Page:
We’ve all made dumb mistakes when repairing or flying our quadcopters. Hopefully, a lesson is learned with every crash, every poorly soldered connection, and every loose wire. However, there are some easily avoidable mistakes you should be aware of whenever working with or flying your quadcopter.
Not using a smoke stopper after performing electrical maintenance / installing new components
A smoke stopper places a fuse between your battery and quadcopter. It’s a safeguard to prevent shorting out any electrical equipment you may have wired improperly. If a problem is “detected” the fuse will pop preventing damage to your quadcopter’s components. These can range in complexity from a simple headlight bulb to a reusable circuit breaker.
We are avid evangelists for smoke stopper usage. They are incredibly simple (and cheap!) devices that can potentially save you a ton of lost money and time. Human error happens and having a final safeguard before powering up your quadcopter is great for peace of mind.
Pre-built drones aren’t excluded here! We highly recommend testing a new ARF quad with a smoke stopper before your first flight. Build defects happen and catching them early with a smoke stopper might be the difference between cleaning up a soldering pad versus submitting a return request.
Want to build your own smoke stopper? Check out our full smoke stopper article here!
Not securing your receiver antennas
I don’t know a single pilot that hasn’t made this mistake. For whatever reason, receiver antennas seem to be attracted to our propellers. Worst of all, most budget ARF quads ship without any type of RX antenna mounting whatsoever. For a completely novice pilot or builder, this can be a hard to notice mistake initially. If you are having range issues with your quadcopter and don’t know why, check the status of your receiver’s antennas.
The easiest receiver antenna mounting solution is to use a zip tie and heat shrink to create a firm antenna mount. Attach a zip tie close to your receiver, align your antenna next to it, and then slip some heat shrink over the two. Once you apply heat, your antenna should be firmly fixed to the zip tie and away from your props.
You can check out some more quadcopter durability tips here!
Powering up your quad without connecting an antenna to your VTX
Want to easily fry your VTX? Power your quad up without an antenna attached to your VTX and you will very quickly lose the ability to fly FPV. Worst of all, it doesn’t take all that long for the VTX to burn out. You might realize the mistake within moments and still be out of luck.
The easiest way to prevent this is to never remove the antenna from your VTX unless absolutely necessary. If you don’t have a fancy omni-directional antenna yet and are working on your quad, you can use a cheap linear antenna (usually packaged with most VTX’s) to prevent burn out. We wouldn’t recommend flying with one, but it can prevent repair accidents in a pinch.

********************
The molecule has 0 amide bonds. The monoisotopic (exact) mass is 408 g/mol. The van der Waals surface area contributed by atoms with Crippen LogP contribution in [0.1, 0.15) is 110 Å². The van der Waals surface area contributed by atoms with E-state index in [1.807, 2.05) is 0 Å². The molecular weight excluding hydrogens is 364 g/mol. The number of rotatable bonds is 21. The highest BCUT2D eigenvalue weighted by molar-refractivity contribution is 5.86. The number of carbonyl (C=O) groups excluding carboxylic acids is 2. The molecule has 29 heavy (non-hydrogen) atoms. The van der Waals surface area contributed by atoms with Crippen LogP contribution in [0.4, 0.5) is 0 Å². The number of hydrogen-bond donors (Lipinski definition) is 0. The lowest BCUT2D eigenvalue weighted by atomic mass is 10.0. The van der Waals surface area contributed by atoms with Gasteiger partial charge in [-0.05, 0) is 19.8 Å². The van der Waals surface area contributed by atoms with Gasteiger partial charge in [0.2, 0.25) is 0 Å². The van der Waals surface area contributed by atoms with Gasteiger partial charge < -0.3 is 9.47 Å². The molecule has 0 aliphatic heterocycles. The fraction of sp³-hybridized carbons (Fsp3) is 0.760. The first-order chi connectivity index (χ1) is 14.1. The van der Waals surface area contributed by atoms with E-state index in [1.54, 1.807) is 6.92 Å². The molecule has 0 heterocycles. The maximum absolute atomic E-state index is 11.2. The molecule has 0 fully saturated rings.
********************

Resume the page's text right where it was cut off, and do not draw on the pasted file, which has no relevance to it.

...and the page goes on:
We talk about this in our build guide for FPV systems article and video. You can check out the relevant video section here:
Not removing your props at the workbench
You may have seen us mention in numerous articles that you should treat your quad like a loaded gun when a battery is connected. While this might seem overkill to some folks, we have seen too many pictures of mangled hands from careless handling of a powered quad. Don’t believe us? Just do a Google image search for “quadcopter propeller injuries”.
We don’t recommend actually Googling this, just take our word for it.
There is almost never a reason to have your propellers attached while working on a powered quad. Make it a habit to remove your propellers whenever performing any quad maintenance at the workbench. Similarly, don’t grab a crashed or disarmed quad at the field by the motors / propellers. Try to hold a quad by the underside of the frame when re-positioning it or powering down after flying.
If you absolutely MUST have your propellers on to test something (for example, ensuring correct motor spin direction), do not secure the propellers. Simply place them on the motor shaft unsecured (don’t screw down the prop nuts) and slowly increase throttle to lightly spin or pulse the motors. Even this is risky though, as the propellers can easily spin off and out into your work area. Instead, we recommend tearing off a small piece of paper and placing it on the motor shaft to check directionality if needed.
Not testing your failsafe before flying
Getting a new quadcopter is exciting. We totally understand the massive temptation to rip the box open and get flying immediately. Hell, most of the new generation ready-built quadcopters are marketed as good to go right out of the box.
However, you should always do a software and safety check before flying your quadcopter. James’ outlines this in his inspecting your ARF racing drone article. One of the easiest safety checks you can perform is ensuring your failsafe is working after binding your transmitter.
A failsafe prevents your quadcopter from “flying off” into someone’s house, a forest, or wherever the winds take it in case of radio signal interruption. It does this by totally disarming the quadcopter shortly after radio signal is lost.
Testing the failsafe is easy. Assuming the “MOTOR_STOP” command in Betaflight is tuned off (meaning your quadcopter motors spin up when armed), you can simply power on your transmitter, arm your quad, and then power off your transmitter. Within a few seconds, the motors should stop spinning. If so, your failsafe is configured properly! If not, we recommend following the steps in our software setup guide to ensure everything is working correctly.
Any other easy mistakes to look out for?
Any dumb or easy to make mistakes you can think of or have run into before? Leave us a comment and help prevent others from making the same errors you’ve learned from!